The Department of Education is confident that learning and teaching will commence promptly across the country. Officials say they are ready, and it’s all systems go for the 2020 school year.

However, they will also be on high alert for any disruptions that could occur over late registrations and placements.

The Department of Education anticipates an influx of families heading to Gauteng at this time of year, and say with that comes new learners who will need placement in schools.

Gauteng Education MEC Panyaza Lesufi says they are allowing late registrations until the 24th of this month.

Lesufi says the online system, which has been a topic of controversy amongst some parents, has actually worked well as all those who applied on time for Grade 1 and 8, have been placed.

“There is no single child that has not been placed that applied through our online registration. The biggest challenge is what we call choice. So if the school can accommodate 240 learners, and there are 4000 people that have applied, the 3000 odd that could not be taken, we have placed them at schools similar to the ones they applied in. And now there is a new trend of parents saying they will dump their children at those schools and you will see to finish. And we really believe it’s reckless behaviour.”

In an attempt to place learners in some of the schools that were in demand, principals and SGBs were asked to increase the number of learners in their classrooms, or accommodate mobile classrooms.

Lesufi says they have done everything possible to ensure a smooth start to the first day of school, adding that learning and teaching should commence without any disruption:

“We have managed to buy all the necessary equipment that is required. These include our smartboards, our tablets. But most importantly, the learning and teaching material that learners need to have. We are proud that as a province, there will be no learner without a textbook or no learner without stationery.”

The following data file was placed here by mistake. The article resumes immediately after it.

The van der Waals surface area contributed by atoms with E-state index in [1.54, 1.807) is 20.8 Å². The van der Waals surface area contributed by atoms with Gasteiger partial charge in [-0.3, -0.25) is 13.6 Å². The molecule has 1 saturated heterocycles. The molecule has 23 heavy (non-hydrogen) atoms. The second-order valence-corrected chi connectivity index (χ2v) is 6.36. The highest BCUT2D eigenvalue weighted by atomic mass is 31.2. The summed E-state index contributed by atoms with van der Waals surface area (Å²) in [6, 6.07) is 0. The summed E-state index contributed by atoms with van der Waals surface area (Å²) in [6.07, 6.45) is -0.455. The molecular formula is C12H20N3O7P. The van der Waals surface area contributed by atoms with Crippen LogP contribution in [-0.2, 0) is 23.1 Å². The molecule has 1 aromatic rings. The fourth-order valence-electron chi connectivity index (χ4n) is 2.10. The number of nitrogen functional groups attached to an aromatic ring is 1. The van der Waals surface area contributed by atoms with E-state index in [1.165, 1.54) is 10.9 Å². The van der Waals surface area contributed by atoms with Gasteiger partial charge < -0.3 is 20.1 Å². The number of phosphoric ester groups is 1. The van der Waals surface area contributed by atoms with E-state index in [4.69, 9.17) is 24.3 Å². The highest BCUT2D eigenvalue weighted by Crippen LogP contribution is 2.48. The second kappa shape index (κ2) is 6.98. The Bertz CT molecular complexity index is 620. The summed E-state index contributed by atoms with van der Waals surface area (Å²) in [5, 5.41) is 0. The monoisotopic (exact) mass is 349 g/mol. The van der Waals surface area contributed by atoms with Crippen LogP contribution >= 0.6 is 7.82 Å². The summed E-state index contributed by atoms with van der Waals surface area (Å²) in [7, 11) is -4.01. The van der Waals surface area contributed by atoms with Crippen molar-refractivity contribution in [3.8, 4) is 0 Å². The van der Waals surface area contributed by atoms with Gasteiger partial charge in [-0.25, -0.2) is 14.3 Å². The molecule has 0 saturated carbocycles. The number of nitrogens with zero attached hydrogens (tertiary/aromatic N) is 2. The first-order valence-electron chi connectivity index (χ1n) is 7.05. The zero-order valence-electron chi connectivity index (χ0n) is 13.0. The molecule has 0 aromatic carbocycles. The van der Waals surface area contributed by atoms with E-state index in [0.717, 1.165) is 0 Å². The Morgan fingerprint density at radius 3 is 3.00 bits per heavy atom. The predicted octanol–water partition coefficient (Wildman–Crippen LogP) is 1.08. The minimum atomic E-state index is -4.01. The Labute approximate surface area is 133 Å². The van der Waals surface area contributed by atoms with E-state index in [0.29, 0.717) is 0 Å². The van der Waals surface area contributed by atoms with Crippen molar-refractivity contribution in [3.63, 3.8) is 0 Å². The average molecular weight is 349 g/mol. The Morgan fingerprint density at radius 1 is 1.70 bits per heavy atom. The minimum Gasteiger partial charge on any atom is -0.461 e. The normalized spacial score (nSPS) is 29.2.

Meanwhile, the National Department of Education says – although they are confident teaching will commence smoothly – they are on high alert for any disruptions.

Spokesperson Elijah Mhlanga says: “It looks like there will be some disruptions in certain areas where children are still not placed. In the Pretoria area, we saw that there was a meeting in one school, where the parents are still aggrieved. What is a problem is in KZN where we had those 81 schools which were damaged during the heavy rains that fell several weeks ago. So, the learners in those schools will be provided with mobile classrooms because the damage was so extensive.”

Nationally, there are over 900 primary schools that still have space and more than 300 high schools that can accommodate children who registered late. The Department has called upon parents to accept placement offers by these schools as these are the only spaces available.